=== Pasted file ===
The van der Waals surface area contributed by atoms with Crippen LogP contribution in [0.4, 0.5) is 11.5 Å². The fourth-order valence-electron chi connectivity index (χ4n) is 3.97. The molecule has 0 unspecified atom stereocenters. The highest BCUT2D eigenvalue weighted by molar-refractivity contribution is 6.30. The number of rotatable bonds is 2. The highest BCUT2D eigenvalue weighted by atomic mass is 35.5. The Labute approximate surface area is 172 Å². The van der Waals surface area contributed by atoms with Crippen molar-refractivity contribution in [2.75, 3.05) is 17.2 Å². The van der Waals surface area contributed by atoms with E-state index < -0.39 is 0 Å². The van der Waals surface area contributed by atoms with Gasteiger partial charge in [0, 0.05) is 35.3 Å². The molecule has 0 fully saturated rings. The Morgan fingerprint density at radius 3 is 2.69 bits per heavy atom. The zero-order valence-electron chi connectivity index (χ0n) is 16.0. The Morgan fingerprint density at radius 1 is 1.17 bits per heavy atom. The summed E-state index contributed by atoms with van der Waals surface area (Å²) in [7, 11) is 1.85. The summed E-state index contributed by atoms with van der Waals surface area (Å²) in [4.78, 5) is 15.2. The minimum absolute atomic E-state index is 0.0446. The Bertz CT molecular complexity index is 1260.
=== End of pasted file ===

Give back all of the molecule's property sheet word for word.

The van der Waals surface area contributed by atoms with Crippen LogP contribution in [0.4, 0.5) is 11.5 Å². The fourth-order valence-electron chi connectivity index (χ4n) is 3.97. The molecule has 0 unspecified atom stereocenters. The highest BCUT2D eigenvalue weighted by molar-refractivity contribution is 6.30. The number of rotatable bonds is 2. The highest BCUT2D eigenvalue weighted by atomic mass is 35.5. The Labute approximate surface area is 172 Å². The van der Waals surface area contributed by atoms with Crippen molar-refractivity contribution in [2.75, 3.05) is 17.2 Å². The van der Waals surface area contributed by atoms with E-state index < -0.39 is 0 Å². The van der Waals surface area contributed by atoms with Gasteiger partial charge in [0, 0.05) is 35.3 Å². The molecule has 0 fully saturated rings. The Morgan fingerprint density at radius 3 is 2.69 bits per heavy atom. The zero-order valence-electron chi connectivity index (χ0n) is 16.0. The Morgan fingerprint density at radius 1 is 1.17 bits per heavy atom. The summed E-state index contributed by atoms with van der Waals surface area (Å²) in [7, 11) is 1.85. The summed E-state index contributed by atoms with van der Waals surface area (Å²) in [4.78, 5) is 15.2. The minimum absolute atomic E-state index is 0.0446. The Bertz CT molecular complexity index is 1260.